When the journalist asked him again about the political side of the plan, he replied by saying that the traditional core issues are essential and we focus on them extensively with a strong appreciation of the historic differences between the two sides. “We are committed,” Kushner insisted, “to finding a package of solutions that both sides can live with.” However, he followed that immediately by saying, “Simply resolving core issues without creating a pathway to a better life will not lead to a durable solution.”

Those who read the lengthy interview with Kushner and what I have mentioned above will understand that he is only a young student in [Benjamin] Netanyahu’s school. On Sunday, Haaretz said that the details of the “political” deal are all taken from the Israeli Prime Minister’s ideas, such as the idea of “economic peace” which he proposed two decades ago.

Read: Trump adviser Kushner criticises Abbas, says US peace plan near

Importantly, this suggests that the “deal of the century” may not be final if it cannot be passed at this stage; it may be a temporary arrangement, especially the formula put forward by Netanyahu in the past. In other words, the Palestinian leadership and the Arab regimes behind it, may not be forced to declare their immediate acceptance of relinquishing Jerusalem, for example, as it can be left to a later stage due to its sensitivity. In the meantime, it will continue to be Judaised.

Palestinian Muslims perform the last Friday Prayer in Muslims' holy fasting month of Ramadan at Al-Aqsa Mosque Compound in Jerusalem on June 08, 2018 [Mostafa Alkharouf / Anadolu Agency]

Palestinian Muslims perform at Al-Aqsa Mosque Compound in Jerusalem on 8 June 2018 [Mostafa Alkharouf / Anadolu Agency]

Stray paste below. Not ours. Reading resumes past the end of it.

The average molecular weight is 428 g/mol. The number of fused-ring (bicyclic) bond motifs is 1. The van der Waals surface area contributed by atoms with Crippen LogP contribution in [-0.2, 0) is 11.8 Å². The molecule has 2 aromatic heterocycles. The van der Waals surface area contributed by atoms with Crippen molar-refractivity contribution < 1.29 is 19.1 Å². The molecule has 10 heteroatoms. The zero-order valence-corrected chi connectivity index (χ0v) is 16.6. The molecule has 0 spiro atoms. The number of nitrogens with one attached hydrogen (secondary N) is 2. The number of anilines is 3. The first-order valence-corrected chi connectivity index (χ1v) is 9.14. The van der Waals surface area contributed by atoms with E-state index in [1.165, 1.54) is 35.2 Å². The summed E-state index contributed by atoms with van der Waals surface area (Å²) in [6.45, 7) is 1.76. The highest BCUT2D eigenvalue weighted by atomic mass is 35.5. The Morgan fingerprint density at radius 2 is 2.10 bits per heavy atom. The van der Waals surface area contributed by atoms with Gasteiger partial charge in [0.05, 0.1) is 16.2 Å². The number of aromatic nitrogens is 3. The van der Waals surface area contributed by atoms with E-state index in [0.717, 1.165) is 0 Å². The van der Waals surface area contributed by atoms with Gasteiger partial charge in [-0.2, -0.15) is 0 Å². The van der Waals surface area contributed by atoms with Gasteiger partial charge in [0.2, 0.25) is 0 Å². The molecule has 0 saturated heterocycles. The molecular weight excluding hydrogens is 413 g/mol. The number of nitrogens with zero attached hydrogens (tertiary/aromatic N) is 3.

This would also cover other issues, such as the area of the land and sovereignty, although the refugee issue is off the table, except in terms of compensation. It also means that there is a preoccupation with the economy and investment, in order for temporary arrangements to become permanent over time. The late Ariel Sharon’s proposal of a temporary solution is basically what Netanyahu calls economic peace.

Meanwhile, Israel’s relations with the Arab states are being normalised and the conflict is being reduced to a border dispute. This is sometimes called the regional solution.

#Palestine

Of course, this is more in line with the essence of the ideological Zionist proposal, because Netanyahu will not accept any part of the occupied West Bank being classed as Palestinian land. Such a compromise on his part would undermine the quasi-religious Zionist narrative of the conflict, so all that is left for the Palestinians would be self-governance.

This is a despicable and dangerous deal. While some may promote it by calling it a temporary agreement that does not imply concessions over the national constants, we must be very careful. The Palestinians have to be aware of the truth behind the plot, regardless of whether it is presented as temporary or final.

This article first appeared in Arabic on the Palestinian Information Centre on 27 June 2018

The views expressed in this article belong to the author and do not necessarily reflect the editorial policy of Middle East Monitor.